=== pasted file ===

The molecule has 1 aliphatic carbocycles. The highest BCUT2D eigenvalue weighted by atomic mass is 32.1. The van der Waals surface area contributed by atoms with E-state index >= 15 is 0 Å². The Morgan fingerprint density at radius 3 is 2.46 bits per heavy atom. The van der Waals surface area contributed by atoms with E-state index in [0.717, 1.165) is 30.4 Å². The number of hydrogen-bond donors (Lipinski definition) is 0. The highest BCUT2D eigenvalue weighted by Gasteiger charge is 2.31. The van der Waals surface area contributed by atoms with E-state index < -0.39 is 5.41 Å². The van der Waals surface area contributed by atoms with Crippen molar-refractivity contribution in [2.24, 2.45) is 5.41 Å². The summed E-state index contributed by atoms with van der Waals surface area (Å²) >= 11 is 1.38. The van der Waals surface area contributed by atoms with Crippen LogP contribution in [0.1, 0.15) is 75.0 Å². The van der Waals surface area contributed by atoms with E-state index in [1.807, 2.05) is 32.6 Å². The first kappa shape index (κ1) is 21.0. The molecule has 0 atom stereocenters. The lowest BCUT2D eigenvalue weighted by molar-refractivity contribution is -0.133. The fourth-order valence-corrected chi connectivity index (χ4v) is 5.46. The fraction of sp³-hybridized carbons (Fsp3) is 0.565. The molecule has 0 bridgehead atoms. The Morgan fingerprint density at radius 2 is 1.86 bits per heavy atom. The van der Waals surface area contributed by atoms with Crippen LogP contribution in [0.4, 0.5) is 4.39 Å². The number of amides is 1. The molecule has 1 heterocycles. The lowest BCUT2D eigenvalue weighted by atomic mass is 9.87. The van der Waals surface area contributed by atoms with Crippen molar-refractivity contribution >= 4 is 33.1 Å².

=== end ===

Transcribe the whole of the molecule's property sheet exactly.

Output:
The molecule has 1 aliphatic carbocycles. The highest BCUT2D eigenvalue weighted by atomic mass is 32.1. The van der Waals surface area contributed by atoms with E-state index >= 15 is 0 Å². The Morgan fingerprint density at radius 3 is 2.46 bits per heavy atom. The van der Waals surface area contributed by atoms with E-state index in [0.717, 1.165) is 30.4 Å². The number of hydrogen-bond donors (Lipinski definition) is 0. The highest BCUT2D eigenvalue weighted by Gasteiger charge is 2.31. The van der Waals surface area contributed by atoms with E-state index < -0.39 is 5.41 Å². The van der Waals surface area contributed by atoms with Crippen molar-refractivity contribution in [2.24, 2.45) is 5.41 Å². The summed E-state index contributed by atoms with van der Waals surface area (Å²) >= 11 is 1.38. The van der Waals surface area contributed by atoms with Crippen LogP contribution in [0.1, 0.15) is 75.0 Å². The van der Waals surface area contributed by atoms with E-state index in [1.807, 2.05) is 32.6 Å². The first kappa shape index (κ1) is 21.0. The molecule has 0 atom stereocenters. The lowest BCUT2D eigenvalue weighted by molar-refractivity contribution is -0.133. The fourth-order valence-corrected chi connectivity index (χ4v) is 5.46. The fraction of sp³-hybridized carbons (Fsp3) is 0.565. The molecule has 0 bridgehead atoms. The Morgan fingerprint density at radius 2 is 1.86 bits per heavy atom. The van der Waals surface area contributed by atoms with Crippen LogP contribution in [0.4, 0.5) is 4.39 Å². The number of amides is 1. The molecule has 1 heterocycles. The lowest BCUT2D eigenvalue weighted by atomic mass is 9.87. The van der Waals surface area contributed by atoms with Crippen molar-refractivity contribution >= 4 is 33.1 Å².